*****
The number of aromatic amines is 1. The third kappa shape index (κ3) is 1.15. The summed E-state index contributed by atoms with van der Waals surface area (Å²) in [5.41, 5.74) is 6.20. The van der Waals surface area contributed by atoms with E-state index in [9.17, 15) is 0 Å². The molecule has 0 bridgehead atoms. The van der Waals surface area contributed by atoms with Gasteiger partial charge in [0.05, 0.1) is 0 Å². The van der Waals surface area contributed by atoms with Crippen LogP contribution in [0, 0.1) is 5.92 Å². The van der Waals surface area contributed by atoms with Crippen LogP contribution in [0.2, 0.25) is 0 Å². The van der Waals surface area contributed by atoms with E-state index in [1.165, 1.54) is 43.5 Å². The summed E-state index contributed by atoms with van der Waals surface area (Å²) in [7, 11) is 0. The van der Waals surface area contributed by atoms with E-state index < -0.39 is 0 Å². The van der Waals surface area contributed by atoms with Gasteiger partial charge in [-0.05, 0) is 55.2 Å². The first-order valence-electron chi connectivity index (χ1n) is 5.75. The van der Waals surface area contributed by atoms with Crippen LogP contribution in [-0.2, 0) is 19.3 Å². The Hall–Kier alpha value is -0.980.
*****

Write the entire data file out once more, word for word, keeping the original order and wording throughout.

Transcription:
The number of aromatic amines is 1. The third kappa shape index (κ3) is 1.15. The summed E-state index contributed by atoms with van der Waals surface area (Å²) in [5.41, 5.74) is 6.20. The van der Waals surface area contributed by atoms with E-state index in [9.17, 15) is 0 Å². The molecule has 0 bridgehead atoms. The van der Waals surface area contributed by atoms with Gasteiger partial charge in [0.05, 0.1) is 0 Å². The van der Waals surface area contributed by atoms with Crippen LogP contribution in [0, 0.1) is 5.92 Å². The van der Waals surface area contributed by atoms with Crippen LogP contribution in [0.2, 0.25) is 0 Å². The van der Waals surface area contributed by atoms with E-state index in [1.165, 1.54) is 43.5 Å². The summed E-state index contributed by atoms with van der Waals surface area (Å²) in [7, 11) is 0. The van der Waals surface area contributed by atoms with E-state index < -0.39 is 0 Å². The van der Waals surface area contributed by atoms with Gasteiger partial charge in [-0.05, 0) is 55.2 Å². The first-order valence-electron chi connectivity index (χ1n) is 5.75. The van der Waals surface area contributed by atoms with Crippen LogP contribution in [-0.2, 0) is 19.3 Å². The Hall–Kier alpha value is -0.980.